Now that you've "capped" the competitors potential profits, lowering their profit per glyph from 20g each to 1g 50s each, many may be too frustrated keeping up stock and wasting time constantly checking up on the AH.. all you had to do is put up that 3g wall and if they undercut you fine.. but what you are doing is trying to weed out any crafters who will get fed up and look for more valuable uses of their time.

You will still maintain your minimum gold/hr "rate" that you set yourself, since 1g profit per glyph = 5 seconds to craft a glyph (including milling/ink creation/glyph creation) 30s per second profit = 1,080g/hour.

And if you have an herb farmer (lowering costs) and efficient in your usage of QA2, proper mail addons.. you are more efficient and faster than your competitors and their gold/hr will be even lower.

Sven said...

I'd agree with Graylo and Gevlon here. The cost of initial entry into the glyph business may be high, but the cost of re-entry once you've left is close to zero. You can't drive me out permanently unless you take a loss (including cost of time) forever.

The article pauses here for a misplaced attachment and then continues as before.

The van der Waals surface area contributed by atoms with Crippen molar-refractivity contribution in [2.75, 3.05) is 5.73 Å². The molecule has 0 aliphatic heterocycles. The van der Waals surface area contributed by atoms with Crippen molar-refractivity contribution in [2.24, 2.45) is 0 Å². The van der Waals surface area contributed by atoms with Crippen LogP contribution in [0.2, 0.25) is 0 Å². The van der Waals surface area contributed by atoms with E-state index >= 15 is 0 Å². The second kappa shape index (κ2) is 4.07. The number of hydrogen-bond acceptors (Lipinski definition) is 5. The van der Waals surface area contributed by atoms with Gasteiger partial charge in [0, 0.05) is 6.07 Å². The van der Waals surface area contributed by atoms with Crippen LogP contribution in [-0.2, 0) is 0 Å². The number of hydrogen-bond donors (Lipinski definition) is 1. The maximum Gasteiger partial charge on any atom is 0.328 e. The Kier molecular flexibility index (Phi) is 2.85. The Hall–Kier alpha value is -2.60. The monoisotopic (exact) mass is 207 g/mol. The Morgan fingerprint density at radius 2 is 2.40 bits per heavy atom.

Ben Kennedy said...

"for one, looking at the blog's past post, that is the strategy. and 2 it's kinda impossible to argue against the amount of g/hour the 2 techniques make, camping just isn't worth the gold, Sure it gets you to cap faster, but having a real job, camping simply doesn't work. better to be the goblin and make "enough" gold to satisfy my needs, then camp"

Don't confuse camping with light undercutting, they are different beasts. The purpose of camping is to sell your glyphs before the competition can post more, to be at the head of the line. The purpose of light undercutting is to maximize profit per post. The goal of deep undercutting is to discourage competition.